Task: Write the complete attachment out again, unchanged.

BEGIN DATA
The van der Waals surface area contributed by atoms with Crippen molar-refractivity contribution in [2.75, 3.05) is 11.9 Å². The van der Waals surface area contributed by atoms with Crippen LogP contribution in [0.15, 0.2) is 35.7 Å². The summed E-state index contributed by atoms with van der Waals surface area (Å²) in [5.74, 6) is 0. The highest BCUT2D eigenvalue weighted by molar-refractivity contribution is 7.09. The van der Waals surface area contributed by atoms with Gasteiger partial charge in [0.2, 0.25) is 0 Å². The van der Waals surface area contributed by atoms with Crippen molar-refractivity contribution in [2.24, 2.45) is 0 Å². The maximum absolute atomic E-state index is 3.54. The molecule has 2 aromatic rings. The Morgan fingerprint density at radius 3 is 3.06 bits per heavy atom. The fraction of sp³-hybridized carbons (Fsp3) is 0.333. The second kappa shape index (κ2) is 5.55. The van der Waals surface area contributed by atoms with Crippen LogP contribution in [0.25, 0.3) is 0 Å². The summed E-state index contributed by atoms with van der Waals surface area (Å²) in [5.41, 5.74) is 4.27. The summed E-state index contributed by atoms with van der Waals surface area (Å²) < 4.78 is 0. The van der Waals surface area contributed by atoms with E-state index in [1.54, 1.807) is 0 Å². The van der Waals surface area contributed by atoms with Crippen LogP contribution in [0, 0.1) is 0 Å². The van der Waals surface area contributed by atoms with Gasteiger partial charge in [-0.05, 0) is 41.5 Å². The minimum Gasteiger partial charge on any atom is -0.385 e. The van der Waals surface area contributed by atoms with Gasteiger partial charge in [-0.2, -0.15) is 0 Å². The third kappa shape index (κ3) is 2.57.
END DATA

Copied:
The van der Waals surface area contributed by atoms with Crippen molar-refractivity contribution in [2.75, 3.05) is 11.9 Å². The van der Waals surface area contributed by atoms with Crippen LogP contribution in [0.15, 0.2) is 35.7 Å². The summed E-state index contributed by atoms with van der Waals surface area (Å²) in [5.74, 6) is 0. The highest BCUT2D eigenvalue weighted by molar-refractivity contribution is 7.09. The van der Waals surface area contributed by atoms with Gasteiger partial charge in [0.2, 0.25) is 0 Å². The van der Waals surface area contributed by atoms with Crippen molar-refractivity contribution in [2.24, 2.45) is 0 Å². The maximum absolute atomic E-state index is 3.54. The molecule has 2 aromatic rings. The Morgan fingerprint density at radius 3 is 3.06 bits per heavy atom. The fraction of sp³-hybridized carbons (Fsp3) is 0.333. The second kappa shape index (κ2) is 5.55. The van der Waals surface area contributed by atoms with Crippen LogP contribution in [0.25, 0.3) is 0 Å². The summed E-state index contributed by atoms with van der Waals surface area (Å²) in [5.41, 5.74) is 4.27. The summed E-state index contributed by atoms with van der Waals surface area (Å²) < 4.78 is 0. The van der Waals surface area contributed by atoms with E-state index in [1.54, 1.807) is 0 Å². The van der Waals surface area contributed by atoms with Crippen LogP contribution in [0, 0.1) is 0 Å². The van der Waals surface area contributed by atoms with Gasteiger partial charge in [-0.05, 0) is 41.5 Å². The minimum Gasteiger partial charge on any atom is -0.385 e. The van der Waals surface area contributed by atoms with Gasteiger partial charge in [-0.2, -0.15) is 0 Å². The third kappa shape index (κ3) is 2.57.